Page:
Natural gas pipeline to be built through county

by Wes Mayer

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Jack Camp looks at the maps of the proposed pipeline at the Newnan Centre Monday. 


Plans are under way to build a natural gas pipeline extension through northwest Georgia, and Cowetas who discovered their property may be affected by the construction project attended an open house Monday at the Newnan Centre.

The pipeline, the Dalton Expansion Project, is planned to branch from the already existing Transco Pipeline that runs through Coweta County. The Dalton pipeline is planned to begin at Transco Station 115, which is roughly in mid-western Coweta, and head north to Murray County, where it will end. The entire pipeline is planned to be 106 miles long, and 6.3 of these miles will be through northwest Coweta County.

However, there are still numerous local residents who have learned their property is in the path of this proposed pipeline. To meet with these residents and discuss the project, Williams, the company behind the pipeline’s construction, held a public forum for Coweta residents from 6 to 8 p.m. at the Newnan Centre.

“Nothing is written in stone yet,” said Maria Palacios, one of the communication specialists with Williams. “We just want to make sure we answer everyone’s questions, address their problems, and get as much info as we can.”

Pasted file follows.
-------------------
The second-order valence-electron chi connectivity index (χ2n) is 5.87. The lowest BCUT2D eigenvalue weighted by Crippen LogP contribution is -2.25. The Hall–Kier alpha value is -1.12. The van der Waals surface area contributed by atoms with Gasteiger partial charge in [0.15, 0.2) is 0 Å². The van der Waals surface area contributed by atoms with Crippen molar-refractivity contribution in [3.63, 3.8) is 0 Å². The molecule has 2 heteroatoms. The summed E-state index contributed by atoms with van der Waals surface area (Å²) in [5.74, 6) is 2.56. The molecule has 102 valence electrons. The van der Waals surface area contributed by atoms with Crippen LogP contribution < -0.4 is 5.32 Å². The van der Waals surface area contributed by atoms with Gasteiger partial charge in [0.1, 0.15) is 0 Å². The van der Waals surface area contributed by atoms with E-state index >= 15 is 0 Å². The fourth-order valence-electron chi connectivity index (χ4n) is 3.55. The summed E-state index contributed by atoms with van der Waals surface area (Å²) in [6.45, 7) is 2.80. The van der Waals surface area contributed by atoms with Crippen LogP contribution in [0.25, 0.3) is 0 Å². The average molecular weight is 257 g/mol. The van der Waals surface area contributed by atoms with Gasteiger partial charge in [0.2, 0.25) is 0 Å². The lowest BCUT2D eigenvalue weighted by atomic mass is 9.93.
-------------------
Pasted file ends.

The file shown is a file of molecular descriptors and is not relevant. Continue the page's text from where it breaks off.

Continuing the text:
Palacios said the pipeline project has a 600-foot study corridor – meaning there is some room to move construction, if needed. The project is only in its middle stages where Williams and FERC – the Federal Energy Regulatory Commission – are meeting with residents to hear their opinions. After this, the project will still need to be certified by FERC before construction begins.

On Monday, Williams representatives invited residents to speak to numerous construction and engineering professionals, and attendees viewed maps of the proposed pipeline’s route.

Jack Camp, who lives on Handy Road, said the proposed pipeline is running along an entire length of his property, and he had a few issues.

“At this point, I’m just concerned about the price they will give me,” Camp said, “and I’d rather there be no pipeline at all. There are also the consequential damages, and I’m worried about the cost of my other land.”

Camp added he is worried that when people see the natural gas pipeline markers coming out of the ground, they will assume it is public property and ride their dirt bikes and four-wheelers along the land.

Ian Goldenberg, who lives farther north on Wagers Mill Road, also had some concerns.

“I’m trying to see the big picture,” he said. “Obviously it is going to be good in the long run, but first and foremost, I’m concerned about my family’s safety. I want to make sure safety comes first, and it is done as it should be done.”

Goldenberg is also worried the pipeline will affect his property value.

The Dalton Expansion is estimated to bring 448,000 dekatherms of natural gas to Georgia residents every day – providing daily needed gas to around 2 million homes, according to Williams’ website. If certified by FERC, the proposed construction date is the middle of 2016, with the pipeline in service by 2017.



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